When you hear "change data capture," you typically think of databases. It's rare to hear this term used for a SaaS app. But Salesforce is no ordinary SaaS app. In this guide, we'll walk you through all things Salesforce change data capture:

  • Why it matters (if you don't already know!)
  • A walkthrough of the technical considerations you'll need to account for to build a Salesforce CDC pipeline. 
  • A super-quick, but just as effective, tool that does the heavy lifting for you, with step-by-step instructions. 

Looking for something else? Check out our CDC Guides for other systems:

What is Salesforce?

If you haven’t heard of Salesforce then you must have been living under an extremely large metaphorical rock for the past quarter century. 

Since its inception in 1999, Salesforce has fully established itself as the cloud-based customer relationship management (CRM) platform globally. It has revolutionized how companies interact with their customers, as well as helping businesses of all sizes to streamline sales, marketing, and analytics.

Salesforce offers a suite of tools that help businesses:

  • Track their sales activities 
  • Manage their customer interactions
  • Automate their marketing campaigns
  • Analyze their performance data 

...among other things. It's also got a user-friendly interface and is highly customizable. 

With all that in mind, it's no wonder Salesforce has become the de-facto CRM platform in the world.

But one of the most powerful (and least discussed) features it offers is change data capture. Naturally, users of Salesforce produce a lot of data, which can exist in a complex ecosystem of different products. To derive the most benefit it is very important to ensure that the data can be monitored and actioned in near real-time. 

This could be important for events such as the creation, update, or deletion of records, and streaming those changes to subscribers; Change Data Capture is therefore particularly useful for:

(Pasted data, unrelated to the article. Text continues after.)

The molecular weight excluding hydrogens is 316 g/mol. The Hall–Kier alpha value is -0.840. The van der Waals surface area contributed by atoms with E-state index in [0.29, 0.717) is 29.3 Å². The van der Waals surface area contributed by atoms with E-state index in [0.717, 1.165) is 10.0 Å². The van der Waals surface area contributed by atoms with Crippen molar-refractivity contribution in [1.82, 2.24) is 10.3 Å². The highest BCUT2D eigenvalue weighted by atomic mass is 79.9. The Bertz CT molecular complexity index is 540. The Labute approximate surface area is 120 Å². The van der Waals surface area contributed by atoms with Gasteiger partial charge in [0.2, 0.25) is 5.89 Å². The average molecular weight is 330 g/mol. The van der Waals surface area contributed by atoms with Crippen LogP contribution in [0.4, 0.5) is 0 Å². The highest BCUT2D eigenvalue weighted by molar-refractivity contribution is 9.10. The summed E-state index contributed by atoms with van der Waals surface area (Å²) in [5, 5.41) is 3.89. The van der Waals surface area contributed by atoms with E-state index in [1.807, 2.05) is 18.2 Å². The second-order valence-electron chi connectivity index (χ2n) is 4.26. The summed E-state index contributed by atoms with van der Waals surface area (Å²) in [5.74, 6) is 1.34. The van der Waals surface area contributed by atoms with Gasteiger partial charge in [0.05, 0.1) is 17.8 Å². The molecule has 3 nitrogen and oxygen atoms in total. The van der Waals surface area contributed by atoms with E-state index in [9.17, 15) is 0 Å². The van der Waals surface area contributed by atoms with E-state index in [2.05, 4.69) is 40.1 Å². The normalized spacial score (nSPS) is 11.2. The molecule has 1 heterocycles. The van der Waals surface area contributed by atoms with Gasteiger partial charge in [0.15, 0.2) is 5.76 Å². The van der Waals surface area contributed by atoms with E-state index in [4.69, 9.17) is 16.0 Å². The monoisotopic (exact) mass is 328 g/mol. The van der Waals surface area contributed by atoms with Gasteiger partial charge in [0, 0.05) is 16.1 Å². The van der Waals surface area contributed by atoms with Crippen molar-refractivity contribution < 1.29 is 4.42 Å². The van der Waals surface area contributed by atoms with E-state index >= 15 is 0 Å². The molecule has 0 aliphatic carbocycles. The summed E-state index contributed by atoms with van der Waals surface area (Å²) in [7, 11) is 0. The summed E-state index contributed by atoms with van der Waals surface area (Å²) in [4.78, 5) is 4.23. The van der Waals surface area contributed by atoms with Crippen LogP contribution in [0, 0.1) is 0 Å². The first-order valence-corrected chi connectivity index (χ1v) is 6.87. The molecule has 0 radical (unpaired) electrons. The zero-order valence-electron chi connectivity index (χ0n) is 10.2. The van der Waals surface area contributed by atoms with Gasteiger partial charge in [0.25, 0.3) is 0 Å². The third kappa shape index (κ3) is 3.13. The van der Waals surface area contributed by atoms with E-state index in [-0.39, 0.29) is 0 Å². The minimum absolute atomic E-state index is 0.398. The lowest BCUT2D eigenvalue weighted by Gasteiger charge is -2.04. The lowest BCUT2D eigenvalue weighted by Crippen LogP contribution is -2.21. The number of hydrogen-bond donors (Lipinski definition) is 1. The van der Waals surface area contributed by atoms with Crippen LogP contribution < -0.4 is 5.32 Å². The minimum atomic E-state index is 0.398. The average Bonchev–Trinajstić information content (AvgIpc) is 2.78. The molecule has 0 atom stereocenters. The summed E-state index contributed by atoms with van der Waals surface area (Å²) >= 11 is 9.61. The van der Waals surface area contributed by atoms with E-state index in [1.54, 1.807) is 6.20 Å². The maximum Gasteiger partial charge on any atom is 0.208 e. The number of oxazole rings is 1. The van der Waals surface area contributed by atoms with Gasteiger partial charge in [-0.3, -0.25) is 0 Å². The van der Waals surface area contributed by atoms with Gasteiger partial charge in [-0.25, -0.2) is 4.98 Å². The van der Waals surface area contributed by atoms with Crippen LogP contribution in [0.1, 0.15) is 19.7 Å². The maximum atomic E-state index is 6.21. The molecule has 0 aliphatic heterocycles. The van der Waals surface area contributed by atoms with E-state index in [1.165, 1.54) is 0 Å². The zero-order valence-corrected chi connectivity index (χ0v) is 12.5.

• Integrating Salesforce with external systems.
  • Maintaining data consistency across multiple applications.
  • Building event-driven architectures.

What is Salesforce Change Data Capture (CDC)? 

Salesforce CDC is a method for tracking changes made to your Salesforce data in near real-time. This allows you to keep other systems up-to-date whenever something changes in Salesforce, such as creating a new lead or updating a contact.

Salesforce Change Data Capture supports many features that make it a powerful tool for enhancing your Salesforce ecosystem. Some of the key features are outlined below:

Event-driven architecture: Change Data Capture is based on an event-driven model, where change events are generated whenever records are created, updated, deleted, or undeleted in Salesforce. Subscribers can listen to these change events and take appropriate actions based on the captured data.

Real-time data synchronization: Change Data Capture allows you to synchronize your Salesforce data with external systems in near real-time, ensuring that all connected applications have the latest and most accurate data.

Comprehensive change information: Change events include detailed information about the changes made, such as the type of operation (create, update, delete, undelete), the record's field values before and after the change, and the event timestamp. This information helps you to process the changes effectively and maintain data consistency.

Scalability and performance: Change Data Capture is designed to handle high volumes of data changes and deliver those changes to subscribers with low latency. It leverages the multiple real-time data APIS, which ensure efficient and scalable event streaming.

Easy integration with external systems: Possibly the biggest benefit of Change Data Capture is that the events can be consumed by various types of subscribers. This makes it easy to integrate Salesforce with other applications, such as databases, data warehouses, or custom-built applications. This means that you can use CDC as part of a wider architecture or application ecosystem with ease.

Overall, this robust feature set provides an event feed that's far more sophisticated than most SaaS platforms, and sets it squarely in the realm of true, real-time CDC along with major RDBMS like Postgres and SQL Server. 

Build a Salesforce CDC Pipeline: DIY Guide

If you’re an impatient engineer, you probably skipped the first two sections of this article to get straight into the meat of the article, so if this is you then welcome! 

We'll now explain how you can set up Salesforce CDC to enable you to track changes in your Salesforce data and integrate it with external systems.